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Four in five consumers don't know what cloud gaming can offer, Omdia's research reveals

Omdia polled over 5,000 consumers to gain insight into consumers' awareness and uptake of cloud gaming services in the US, UK, Germany, Japan and China.

George Jijiashvili, Senior Principal Analyst, Games

December 7, 2020

3 Min Read

Quarter of those who didn't know about cloud gaming became interested once they understood its proposition

Omdia polled over 5,000 consumers across five key markets to gain insight into consumers’ awareness and uptake of cloud gaming services. Although cloud gaming services have existed for many years, the real momentum has only started to build in the last two years; driven by large game publishers and tech giants who, with their immense network infrastructure, compelling consumer offerings, and vast marketing budgets have accelerated this industry shift. The findings of the survey underscored the embryonic state of the cloud gaming market.

Only 18% of all respondents knew about cloud gaming services - 5% were existing subscribers and 4% were planning to subscribe. The global cloud gaming market is currently small, generating $1.4bn in 2020, or about 1% of the consumer spend on games. Over the next five years, it will expand at an impressive CAGR of 54%, with total annual revenue reaching $12bn in 2025, or about 7.5% of total consumer spend on games across all formats (see Omdia’s Cloud Gaming and Subscription Revenue Forecast 2020-25).

An outlier was China, where 19% of respondents said they had a cloud gaming subscription service. This can be explained by the fact that the survey was largely conducted in provincial capitals such as Beijing and Shanghai – cities where telcos are heavily promoting 5G. In these regions, the leading telcos including China Mobile, China Telecom and China Unicom bundle their own cloud gaming services with 5G network tariffs either for free or at very low cost. This therefore serves as a good indication for what to expect in China as 5G is rolled out to more regions in the future.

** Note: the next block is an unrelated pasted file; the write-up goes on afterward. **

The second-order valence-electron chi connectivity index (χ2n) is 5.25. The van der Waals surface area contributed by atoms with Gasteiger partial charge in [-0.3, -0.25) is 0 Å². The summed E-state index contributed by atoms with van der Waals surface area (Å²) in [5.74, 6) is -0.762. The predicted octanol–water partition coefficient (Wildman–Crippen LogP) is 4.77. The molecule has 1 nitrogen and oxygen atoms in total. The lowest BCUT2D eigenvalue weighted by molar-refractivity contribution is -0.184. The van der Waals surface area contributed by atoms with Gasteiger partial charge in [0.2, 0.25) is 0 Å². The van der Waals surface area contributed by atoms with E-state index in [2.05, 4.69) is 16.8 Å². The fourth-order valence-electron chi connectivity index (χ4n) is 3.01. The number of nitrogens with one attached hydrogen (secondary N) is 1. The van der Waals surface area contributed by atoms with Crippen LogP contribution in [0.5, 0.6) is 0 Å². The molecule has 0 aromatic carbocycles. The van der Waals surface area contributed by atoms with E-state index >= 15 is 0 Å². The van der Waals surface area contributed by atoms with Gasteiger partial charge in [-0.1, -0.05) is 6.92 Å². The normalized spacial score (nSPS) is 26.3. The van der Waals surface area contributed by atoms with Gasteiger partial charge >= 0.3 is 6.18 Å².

Public launches of cloud gaming services from Google (Stadia), Microsoft (Xbox Game Pass Ultimate) and Nvidia (GeForce Now) have solidified dedicated gamers’ familiarity with the concept of cloud gaming. Casual gamers, however, have remained largely apathetic to it, but we believe this will not be a significant barrier for service providers targeting this consumer segment. The likes of Facebook Gaming, Hatch and several white-label telco services emphasise instant playability of games, without focusing on the technology. This approach is most evident on the Facebook Gaming platform, where the new cloud gaming titles are offered alongside existing HTML5 Instant Games. Therefore, it’s very likely that soon, many casual gamers will be unknowingly playing games in the cloud.

Most of the vital pieces are now finally coming together to make cloud gaming a viable option for both serious and casual gamers; this includes rapidly expanding fast internet connectivity globally, 5G rollouts, improved video streaming technology, and the growing availability of appealing content. Its resurgence is setting in motion a trend that will have a lasting effect on all players in the technology, media, and telecoms (TMT) sector in the future.

Omdia’s survey was conducted in November 2020 on desktop and mobile devices. 5,344 respondents in the US, UK, Germany, Japan and China were asked: "Cloud gaming services now let you play recent PC/console games on your smartphone or any other device for a monthly fee of about $10-$15. You don't need to buy a new console or PC in order to use the service. Were you aware of this?" Broad spectrum of age groups were surveyed, however results are not nationally representative.

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About the Author(s)

George Jijiashvili

Senior Principal Analyst, Games, Omdia

George is a regular contributor to Game Developer and a principal analyst at Omdia, leading research into games and AR/VR markets. Based in London, he produces insights into the games sector through regular reports, market sizing and forecasting. His specialisms include the video games market, cloud gaming, and wearable technology. He previously worked at CCS Insight.

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